Matt Nolan

Matt Nolan is an economist with the forecasting team at Wellington-based Infometrics. He enjoys writing on a broad range of economic issues; however his focus is on the household sector including the labour market and consumer spending. Within Infometrics, he is responsible for forecasting the outlook for consumer spending and the labour market, and giving clients an idea of the risks around these forecasts – and what they mean for their bottom line.

Ex-ante concerns about moral hazard - The Dismal Science

Feb 22, 2013

Fascinating post by Stephen Williams, who is a great monetary economist.  In it, he goes through speeches at the Federal Reserve from September 2007 – a few months into the burgeoning credit crisis.  In it he shows that there was a debate between the views of “inherent instability” and “induced fragility” for what was going [...]

RBNZ gives its frame for the debate on manufacturing and the exchange rate! - The Dismal Science

Feb 21, 2013

Excellent.  The RBNZ has come out and discussed what is going on with manufacturing, what monetary policy can achieve, and the fundamental point that any “failure” stems from distortions in the domestic economy – not from flexible inflation targeting. Globalisation, outsourcing, and international supply chains, along with competition from low cost producers and rising global [...]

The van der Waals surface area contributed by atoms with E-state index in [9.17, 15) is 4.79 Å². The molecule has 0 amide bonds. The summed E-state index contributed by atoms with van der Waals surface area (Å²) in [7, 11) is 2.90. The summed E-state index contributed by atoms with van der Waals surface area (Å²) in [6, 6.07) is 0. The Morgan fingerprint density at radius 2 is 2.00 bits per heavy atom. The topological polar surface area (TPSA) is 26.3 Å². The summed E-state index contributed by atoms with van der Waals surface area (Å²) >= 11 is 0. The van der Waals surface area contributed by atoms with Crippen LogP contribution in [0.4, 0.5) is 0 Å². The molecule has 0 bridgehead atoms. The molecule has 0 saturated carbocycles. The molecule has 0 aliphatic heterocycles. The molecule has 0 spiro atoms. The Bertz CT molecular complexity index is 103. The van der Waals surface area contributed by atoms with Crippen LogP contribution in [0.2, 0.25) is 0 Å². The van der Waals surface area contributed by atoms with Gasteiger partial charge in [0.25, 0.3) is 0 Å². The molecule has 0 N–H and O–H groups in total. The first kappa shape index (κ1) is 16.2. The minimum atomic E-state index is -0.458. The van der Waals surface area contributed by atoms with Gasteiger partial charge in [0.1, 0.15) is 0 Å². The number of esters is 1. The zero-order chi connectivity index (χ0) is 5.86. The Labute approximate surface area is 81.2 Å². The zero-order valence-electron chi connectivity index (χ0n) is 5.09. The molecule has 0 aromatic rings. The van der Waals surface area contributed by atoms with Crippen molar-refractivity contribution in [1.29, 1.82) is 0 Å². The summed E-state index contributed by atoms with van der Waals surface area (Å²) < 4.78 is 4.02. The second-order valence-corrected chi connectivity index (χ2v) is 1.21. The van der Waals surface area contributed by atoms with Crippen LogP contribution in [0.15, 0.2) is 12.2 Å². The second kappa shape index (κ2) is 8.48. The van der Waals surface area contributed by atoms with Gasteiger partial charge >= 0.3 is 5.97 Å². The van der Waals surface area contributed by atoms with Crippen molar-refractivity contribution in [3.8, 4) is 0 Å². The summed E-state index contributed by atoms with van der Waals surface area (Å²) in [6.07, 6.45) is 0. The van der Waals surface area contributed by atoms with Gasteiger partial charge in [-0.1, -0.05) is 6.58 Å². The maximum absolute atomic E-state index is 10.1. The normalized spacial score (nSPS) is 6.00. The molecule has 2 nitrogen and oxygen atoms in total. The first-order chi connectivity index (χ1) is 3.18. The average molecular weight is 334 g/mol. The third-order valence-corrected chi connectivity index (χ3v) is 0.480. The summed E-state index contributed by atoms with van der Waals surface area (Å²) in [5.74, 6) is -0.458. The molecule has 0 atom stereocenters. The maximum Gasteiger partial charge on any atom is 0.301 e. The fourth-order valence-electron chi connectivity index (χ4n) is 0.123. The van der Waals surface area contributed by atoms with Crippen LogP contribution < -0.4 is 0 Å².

RIP Armen Alchian - The Dismal Science

Feb 20, 2013

It was very sad to hear the Armen Alchian passed away today. His views on the theory of the firm had a big impact on the profession, and on me as an individual.  I remember finding Production, Information Costs, and Economic Organization (pdf, summary) extremely useful as a student – it was probably the first [...]

Inflation stickiness, demand, and judging the success of monetary policy - The Dismal Science

Jan 30, 2013

I am still a fan of flexible inflation targeting.  I agree with Nick Rowe that explicit inflation targeting has made inflation outcomes “stickier” – and that knowing inflation is in a range of the inflation target is therefore insufficient for telling if the central bank is truly achieving “socially optimal policy”. For all the time [...]